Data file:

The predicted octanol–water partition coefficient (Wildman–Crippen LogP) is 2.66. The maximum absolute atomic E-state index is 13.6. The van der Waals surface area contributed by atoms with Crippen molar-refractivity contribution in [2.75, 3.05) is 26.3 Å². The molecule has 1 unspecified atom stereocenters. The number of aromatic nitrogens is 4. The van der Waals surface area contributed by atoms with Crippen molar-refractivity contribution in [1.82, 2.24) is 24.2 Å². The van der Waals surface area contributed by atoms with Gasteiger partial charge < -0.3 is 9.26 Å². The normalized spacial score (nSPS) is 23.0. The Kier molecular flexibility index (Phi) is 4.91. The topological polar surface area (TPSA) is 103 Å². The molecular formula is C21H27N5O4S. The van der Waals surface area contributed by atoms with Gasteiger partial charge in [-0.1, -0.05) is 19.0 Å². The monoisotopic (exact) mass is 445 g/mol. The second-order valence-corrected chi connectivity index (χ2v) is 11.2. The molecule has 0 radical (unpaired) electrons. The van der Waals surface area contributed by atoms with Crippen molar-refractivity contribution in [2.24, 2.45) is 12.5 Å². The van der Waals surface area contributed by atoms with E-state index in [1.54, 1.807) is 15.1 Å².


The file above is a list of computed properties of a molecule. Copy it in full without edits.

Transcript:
The predicted octanol–water partition coefficient (Wildman–Crippen LogP) is 2.66. The maximum absolute atomic E-state index is 13.6. The van der Waals surface area contributed by atoms with Crippen molar-refractivity contribution in [2.75, 3.05) is 26.3 Å². The molecule has 1 unspecified atom stereocenters. The number of aromatic nitrogens is 4. The van der Waals surface area contributed by atoms with Crippen molar-refractivity contribution in [1.82, 2.24) is 24.2 Å². The van der Waals surface area contributed by atoms with Gasteiger partial charge < -0.3 is 9.26 Å². The normalized spacial score (nSPS) is 23.0. The Kier molecular flexibility index (Phi) is 4.91. The topological polar surface area (TPSA) is 103 Å². The molecular formula is C21H27N5O4S. The van der Waals surface area contributed by atoms with Gasteiger partial charge in [-0.1, -0.05) is 19.0 Å². The monoisotopic (exact) mass is 445 g/mol. The second-order valence-corrected chi connectivity index (χ2v) is 11.2. The molecule has 0 radical (unpaired) electrons. The van der Waals surface area contributed by atoms with Crippen molar-refractivity contribution in [2.24, 2.45) is 12.5 Å². The van der Waals surface area contributed by atoms with E-state index in [1.54, 1.807) is 15.1 Å².